Appropriate identification and classification of online reviews to satisfy the needs of current and potential users pose a critical challenge for the business environment. This paper focuses on a specific kind of reviews: the suggestive type. Suggestions have a significant influence on both consumers’ choices and designers’ understanding and, hence, they are key for tasks such as brand positioning and social media marketing. The proposed approach consists of three main steps: (1) classify comparative and suggestive sentences; (2) categorize suggestive sentences into different types, either explicit or implicit locutions; (3) perform sentiment analysis on the classified reviews. A range of supervised machine learning approaches and feature sets are evaluated to tackle the problem of suggestive opinion mining. Experimental results for all three tasks are obtained on a dataset of mobile phone reviews and demonstrate that extending a bag-of-words representation with suggestive and comparative patterns is ideal for distinguishing suggestive sentences. In particular, it is observed that classifying suggestive sentences into implicit and explicit locutions works best when using a mixed sequential rule feature representation. Sentiment analysis achieves maximum performance when employing additional preprocessing in the form of negation handling and target masking, combined with sentiment lexicons.

1. Introduction

The emergence of Web 2.0 technologies and the growing number of online reviews websites, such as Amazon, Epinions, and Cnet, emphasize user participation. People are encouraged to express their opinions/sentiments on purchased products. Sentiment analysis (also commonly referred to as opinion mining) is a natural language processing task that aims to track the public’s mood regarding a particular product or service. This type of text analysis belongs to the field of natural language processing, computational linguistics, and text mining [1]. It is cumbersome and there is high time overhead for a human reader to find appropriate resources, extract opinion sentences, read, and then summarize them to obtain useful information. Thus, automated opinion detection and summarization systems are still required. Existing opinion mining approaches can be grouped into four main categories: keyword spotting, lexical affinity, statistical methods, and concept-level analysis [2]. Keyword spotting classifies text by effect categories based on the presence of unambiguous effect words such as happy, sad, afraid, and bored. Lexical affinity assigns arbitrary words a probable “affinity” to particular emotions. Statistical methods learn effective information by counting word cooccurrence frequencies from large annotated corpora [35]. Concept-level analysis consists in biologically inspired approaches that exploit the conceptual and effective information associated with multiword expressions (rather than single words) to infer emotional or polarity values from natural language opinions [68].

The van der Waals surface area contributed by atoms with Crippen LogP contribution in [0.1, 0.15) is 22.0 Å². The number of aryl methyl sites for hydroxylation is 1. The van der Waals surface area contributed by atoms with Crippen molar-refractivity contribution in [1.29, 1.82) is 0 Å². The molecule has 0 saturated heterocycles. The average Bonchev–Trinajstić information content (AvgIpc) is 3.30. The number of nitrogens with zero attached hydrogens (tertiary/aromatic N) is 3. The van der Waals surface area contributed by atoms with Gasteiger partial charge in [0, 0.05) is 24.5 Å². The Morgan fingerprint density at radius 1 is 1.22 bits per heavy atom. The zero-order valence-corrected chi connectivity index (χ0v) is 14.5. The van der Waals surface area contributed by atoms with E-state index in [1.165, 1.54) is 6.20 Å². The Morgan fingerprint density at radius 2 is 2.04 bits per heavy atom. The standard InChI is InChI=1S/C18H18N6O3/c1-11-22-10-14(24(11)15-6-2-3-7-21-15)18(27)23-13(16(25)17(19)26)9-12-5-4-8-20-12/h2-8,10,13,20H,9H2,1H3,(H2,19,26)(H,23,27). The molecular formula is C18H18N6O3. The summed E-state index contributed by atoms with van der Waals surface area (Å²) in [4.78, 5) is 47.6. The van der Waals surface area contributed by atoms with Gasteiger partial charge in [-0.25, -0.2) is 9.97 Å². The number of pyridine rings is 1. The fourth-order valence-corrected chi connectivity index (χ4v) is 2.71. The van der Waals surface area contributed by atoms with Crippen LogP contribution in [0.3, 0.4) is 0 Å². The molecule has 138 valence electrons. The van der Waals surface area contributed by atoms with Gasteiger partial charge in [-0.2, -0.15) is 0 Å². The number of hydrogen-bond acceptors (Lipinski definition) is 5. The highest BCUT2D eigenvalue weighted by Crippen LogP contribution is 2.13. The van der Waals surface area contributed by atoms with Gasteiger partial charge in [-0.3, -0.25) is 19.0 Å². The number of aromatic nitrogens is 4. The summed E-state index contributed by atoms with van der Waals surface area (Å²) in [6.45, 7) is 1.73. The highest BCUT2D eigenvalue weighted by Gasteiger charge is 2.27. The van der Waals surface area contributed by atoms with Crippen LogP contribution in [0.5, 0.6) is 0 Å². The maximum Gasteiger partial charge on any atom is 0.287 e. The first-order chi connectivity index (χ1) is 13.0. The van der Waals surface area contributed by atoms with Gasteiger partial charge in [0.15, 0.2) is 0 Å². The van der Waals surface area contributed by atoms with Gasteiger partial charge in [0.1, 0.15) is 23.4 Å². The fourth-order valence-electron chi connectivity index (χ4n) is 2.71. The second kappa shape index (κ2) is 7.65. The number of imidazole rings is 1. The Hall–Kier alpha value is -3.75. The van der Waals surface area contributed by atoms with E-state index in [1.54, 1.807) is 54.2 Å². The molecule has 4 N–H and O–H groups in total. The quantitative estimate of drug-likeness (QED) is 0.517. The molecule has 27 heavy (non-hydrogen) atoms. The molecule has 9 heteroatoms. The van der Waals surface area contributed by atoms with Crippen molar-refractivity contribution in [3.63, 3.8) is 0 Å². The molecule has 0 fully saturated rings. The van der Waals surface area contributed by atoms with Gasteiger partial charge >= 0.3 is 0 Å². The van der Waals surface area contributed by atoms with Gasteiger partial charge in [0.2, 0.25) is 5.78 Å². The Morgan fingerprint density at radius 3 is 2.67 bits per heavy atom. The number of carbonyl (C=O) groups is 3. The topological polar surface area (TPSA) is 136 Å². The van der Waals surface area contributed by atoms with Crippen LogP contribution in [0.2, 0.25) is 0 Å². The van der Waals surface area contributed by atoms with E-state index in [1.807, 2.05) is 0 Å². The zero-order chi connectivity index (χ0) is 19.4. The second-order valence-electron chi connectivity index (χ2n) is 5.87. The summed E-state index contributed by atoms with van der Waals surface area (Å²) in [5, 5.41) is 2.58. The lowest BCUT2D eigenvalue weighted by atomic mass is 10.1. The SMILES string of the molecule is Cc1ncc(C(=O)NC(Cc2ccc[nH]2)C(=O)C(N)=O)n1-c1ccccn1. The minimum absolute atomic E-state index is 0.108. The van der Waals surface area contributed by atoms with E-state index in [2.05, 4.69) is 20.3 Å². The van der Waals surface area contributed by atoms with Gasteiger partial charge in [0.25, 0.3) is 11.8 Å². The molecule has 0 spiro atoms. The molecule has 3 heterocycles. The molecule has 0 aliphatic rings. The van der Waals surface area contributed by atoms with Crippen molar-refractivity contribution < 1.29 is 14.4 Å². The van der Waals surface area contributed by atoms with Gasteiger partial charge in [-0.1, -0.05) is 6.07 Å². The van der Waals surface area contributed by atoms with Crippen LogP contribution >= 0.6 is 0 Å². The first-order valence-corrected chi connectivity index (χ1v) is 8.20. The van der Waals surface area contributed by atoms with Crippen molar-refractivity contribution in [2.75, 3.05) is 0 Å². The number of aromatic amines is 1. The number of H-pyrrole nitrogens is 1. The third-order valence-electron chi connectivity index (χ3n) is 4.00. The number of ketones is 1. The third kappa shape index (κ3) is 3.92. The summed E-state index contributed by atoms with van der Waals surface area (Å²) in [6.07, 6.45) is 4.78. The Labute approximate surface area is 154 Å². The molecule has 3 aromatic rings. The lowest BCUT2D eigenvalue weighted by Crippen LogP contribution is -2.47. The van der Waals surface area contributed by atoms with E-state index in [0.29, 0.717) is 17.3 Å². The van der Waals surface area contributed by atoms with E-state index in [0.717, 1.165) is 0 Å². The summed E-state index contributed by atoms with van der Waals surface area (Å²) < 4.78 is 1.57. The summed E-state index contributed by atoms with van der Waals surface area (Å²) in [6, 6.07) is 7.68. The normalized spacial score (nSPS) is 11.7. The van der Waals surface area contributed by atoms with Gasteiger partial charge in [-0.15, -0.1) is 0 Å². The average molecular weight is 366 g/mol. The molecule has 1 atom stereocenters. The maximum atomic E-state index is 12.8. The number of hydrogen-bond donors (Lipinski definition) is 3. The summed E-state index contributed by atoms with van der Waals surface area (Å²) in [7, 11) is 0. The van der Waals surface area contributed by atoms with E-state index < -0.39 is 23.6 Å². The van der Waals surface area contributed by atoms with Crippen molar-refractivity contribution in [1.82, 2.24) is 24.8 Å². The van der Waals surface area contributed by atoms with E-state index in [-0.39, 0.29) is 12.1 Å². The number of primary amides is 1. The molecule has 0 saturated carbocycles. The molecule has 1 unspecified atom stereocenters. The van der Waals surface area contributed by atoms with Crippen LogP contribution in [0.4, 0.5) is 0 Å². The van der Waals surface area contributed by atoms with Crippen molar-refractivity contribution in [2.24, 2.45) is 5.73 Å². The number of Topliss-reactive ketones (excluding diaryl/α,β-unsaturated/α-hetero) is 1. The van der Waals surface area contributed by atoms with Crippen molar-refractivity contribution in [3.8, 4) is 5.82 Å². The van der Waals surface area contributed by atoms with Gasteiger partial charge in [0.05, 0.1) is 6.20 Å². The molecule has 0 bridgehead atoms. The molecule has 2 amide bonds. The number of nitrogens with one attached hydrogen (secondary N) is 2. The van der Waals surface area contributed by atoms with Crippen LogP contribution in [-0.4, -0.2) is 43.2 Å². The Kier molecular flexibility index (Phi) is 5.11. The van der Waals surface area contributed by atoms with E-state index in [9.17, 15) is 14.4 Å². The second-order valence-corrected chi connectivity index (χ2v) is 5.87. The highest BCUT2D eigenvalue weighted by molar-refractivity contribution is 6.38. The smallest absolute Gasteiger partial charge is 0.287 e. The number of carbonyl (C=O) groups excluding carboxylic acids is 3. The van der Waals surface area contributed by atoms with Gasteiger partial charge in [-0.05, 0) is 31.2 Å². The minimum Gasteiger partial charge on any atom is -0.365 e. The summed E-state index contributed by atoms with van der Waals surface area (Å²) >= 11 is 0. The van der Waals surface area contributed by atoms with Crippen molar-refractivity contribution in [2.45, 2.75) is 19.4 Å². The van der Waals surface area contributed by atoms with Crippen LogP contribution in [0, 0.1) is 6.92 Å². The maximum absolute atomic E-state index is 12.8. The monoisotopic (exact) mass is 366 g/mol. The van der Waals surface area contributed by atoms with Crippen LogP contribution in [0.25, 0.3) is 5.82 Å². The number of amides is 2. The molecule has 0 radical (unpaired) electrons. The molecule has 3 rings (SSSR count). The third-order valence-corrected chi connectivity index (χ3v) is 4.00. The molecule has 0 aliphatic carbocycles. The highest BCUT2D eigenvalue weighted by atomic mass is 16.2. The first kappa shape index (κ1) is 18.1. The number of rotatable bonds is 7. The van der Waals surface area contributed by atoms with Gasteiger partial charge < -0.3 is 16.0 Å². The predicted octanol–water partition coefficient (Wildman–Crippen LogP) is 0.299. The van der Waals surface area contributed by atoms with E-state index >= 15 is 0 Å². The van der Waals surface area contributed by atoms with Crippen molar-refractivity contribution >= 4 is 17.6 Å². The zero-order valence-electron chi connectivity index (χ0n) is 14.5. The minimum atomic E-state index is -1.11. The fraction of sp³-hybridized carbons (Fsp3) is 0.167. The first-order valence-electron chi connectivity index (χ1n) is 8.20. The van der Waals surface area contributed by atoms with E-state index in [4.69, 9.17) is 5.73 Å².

All opinion mining approaches are performed on reviews, which can be (1) regular or (2) comparative. The review types are differentiated based on language constructs that express diverse kinds of information [9]. Regular opinions pertain to a single entity only, and comparative opinions juxtapose two or more entities [9]. The study of these two sorts of opinions motivates the classification of more useful review types, such as suggestions. Where the suggestions are recently introduced as a third type of review in the study of opinion mining examined by Qazi et al. in [10]. Extracting suggestive sentences from text is valuable for numerous applications in the business, medical, and e-learning environments, among others. Clearly, suggestions on products/features are not only useful for product manufacturers, but also useful to potential customers who can better utilize products by keeping in view suggestions to avoid problems and take advantage of optimal product benefits.

Suggestions are indirect speech acts. Kumar [11] explains that speech acts meant to direct someone to do something through suggestions are classified as suggestive. Suggestions, on the other hand, are either (1) suggestive with expressed locution or (2) suggestive with implied locution [12]. The expressed suggestive forms are further split into two types: (1) explicit performatives and (2) implicit performatives, where explicit performatives are sentences expressed with performative verbs and implicit performatives are phrases that use “modals” to express the statement [1315]. In the second type, that is, the implied suggestive, it can be said that reason or precondition depends upon the reader’s inference. For instance, a simple opinion sentence about a person may be “Mr. X is very lazy.” An explicit phrase could be “I suggest using blue for better results,” while an implicit phrase may be “Let us go to the new café.” Few phrases are interrogative and imperative, and an example of an interrogative suggestive may be “Why doesn’t she/he/it..?” and an imperative suggestive may refer to the “let us” suggestive.